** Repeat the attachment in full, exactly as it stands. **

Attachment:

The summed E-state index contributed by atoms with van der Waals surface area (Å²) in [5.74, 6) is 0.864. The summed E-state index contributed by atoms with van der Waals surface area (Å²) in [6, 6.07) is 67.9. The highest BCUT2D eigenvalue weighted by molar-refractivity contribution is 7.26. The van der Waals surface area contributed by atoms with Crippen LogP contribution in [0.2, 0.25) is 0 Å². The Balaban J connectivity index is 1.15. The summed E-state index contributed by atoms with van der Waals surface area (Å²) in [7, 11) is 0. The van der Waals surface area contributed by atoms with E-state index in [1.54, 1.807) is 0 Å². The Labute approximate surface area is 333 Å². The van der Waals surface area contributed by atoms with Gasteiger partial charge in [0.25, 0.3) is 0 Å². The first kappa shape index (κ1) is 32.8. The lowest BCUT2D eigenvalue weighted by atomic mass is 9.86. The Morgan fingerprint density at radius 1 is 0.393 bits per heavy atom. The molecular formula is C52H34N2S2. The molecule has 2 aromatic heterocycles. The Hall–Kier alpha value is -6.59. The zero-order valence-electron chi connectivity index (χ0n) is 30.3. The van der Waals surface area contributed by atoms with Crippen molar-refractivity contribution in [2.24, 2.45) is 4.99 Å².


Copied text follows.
The summed E-state index contributed by atoms with van der Waals surface area (Å²) in [5.74, 6) is 0.864. The summed E-state index contributed by atoms with van der Waals surface area (Å²) in [6, 6.07) is 67.9. The highest BCUT2D eigenvalue weighted by molar-refractivity contribution is 7.26. The van der Waals surface area contributed by atoms with Crippen LogP contribution in [0.2, 0.25) is 0 Å². The Balaban J connectivity index is 1.15. The summed E-state index contributed by atoms with van der Waals surface area (Å²) in [7, 11) is 0. The van der Waals surface area contributed by atoms with E-state index in [1.54, 1.807) is 0 Å². The Labute approximate surface area is 333 Å². The van der Waals surface area contributed by atoms with Gasteiger partial charge in [0.25, 0.3) is 0 Å². The first kappa shape index (κ1) is 32.8. The lowest BCUT2D eigenvalue weighted by atomic mass is 9.86. The Morgan fingerprint density at radius 1 is 0.393 bits per heavy atom. The molecular formula is C52H34N2S2. The molecule has 2 aromatic heterocycles. The Hall–Kier alpha value is -6.59. The zero-order valence-electron chi connectivity index (χ0n) is 30.3. The van der Waals surface area contributed by atoms with Crippen molar-refractivity contribution in [2.24, 2.45) is 4.99 Å².